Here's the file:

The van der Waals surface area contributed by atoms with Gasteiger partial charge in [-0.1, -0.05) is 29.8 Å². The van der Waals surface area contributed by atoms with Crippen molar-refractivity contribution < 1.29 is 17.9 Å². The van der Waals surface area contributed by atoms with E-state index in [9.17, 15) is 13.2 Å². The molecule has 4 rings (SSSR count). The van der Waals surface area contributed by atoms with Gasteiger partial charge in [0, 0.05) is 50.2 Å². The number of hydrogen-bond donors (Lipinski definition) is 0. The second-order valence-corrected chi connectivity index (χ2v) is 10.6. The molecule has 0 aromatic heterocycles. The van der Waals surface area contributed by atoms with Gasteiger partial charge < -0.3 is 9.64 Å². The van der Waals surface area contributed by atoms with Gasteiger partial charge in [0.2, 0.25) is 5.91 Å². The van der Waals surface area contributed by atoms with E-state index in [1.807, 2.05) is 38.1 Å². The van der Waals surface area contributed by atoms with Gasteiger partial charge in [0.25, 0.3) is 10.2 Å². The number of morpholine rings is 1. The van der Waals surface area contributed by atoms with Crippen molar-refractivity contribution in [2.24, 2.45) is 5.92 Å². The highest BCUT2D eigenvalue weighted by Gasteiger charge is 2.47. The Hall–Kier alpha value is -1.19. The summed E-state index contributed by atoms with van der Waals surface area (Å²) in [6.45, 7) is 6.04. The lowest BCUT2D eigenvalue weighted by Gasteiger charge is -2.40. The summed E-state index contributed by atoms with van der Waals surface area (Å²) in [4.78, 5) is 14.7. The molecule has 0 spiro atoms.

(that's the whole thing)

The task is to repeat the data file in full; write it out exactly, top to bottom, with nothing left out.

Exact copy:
The van der Waals surface area contributed by atoms with Gasteiger partial charge in [-0.1, -0.05) is 29.8 Å². The van der Waals surface area contributed by atoms with Crippen molar-refractivity contribution < 1.29 is 17.9 Å². The van der Waals surface area contributed by atoms with E-state index in [9.17, 15) is 13.2 Å². The molecule has 4 rings (SSSR count). The van der Waals surface area contributed by atoms with Gasteiger partial charge in [0, 0.05) is 50.2 Å². The number of hydrogen-bond donors (Lipinski definition) is 0. The second-order valence-corrected chi connectivity index (χ2v) is 10.6. The molecule has 0 aromatic heterocycles. The van der Waals surface area contributed by atoms with Gasteiger partial charge < -0.3 is 9.64 Å². The van der Waals surface area contributed by atoms with Gasteiger partial charge in [0.2, 0.25) is 5.91 Å². The van der Waals surface area contributed by atoms with E-state index in [1.807, 2.05) is 38.1 Å². The van der Waals surface area contributed by atoms with Gasteiger partial charge in [0.25, 0.3) is 10.2 Å². The number of morpholine rings is 1. The van der Waals surface area contributed by atoms with Crippen molar-refractivity contribution in [2.24, 2.45) is 5.92 Å². The highest BCUT2D eigenvalue weighted by Gasteiger charge is 2.47. The Hall–Kier alpha value is -1.19. The summed E-state index contributed by atoms with van der Waals surface area (Å²) in [6.45, 7) is 6.04. The lowest BCUT2D eigenvalue weighted by Gasteiger charge is -2.40. The summed E-state index contributed by atoms with van der Waals surface area (Å²) in [4.78, 5) is 14.7. The molecule has 0 spiro atoms.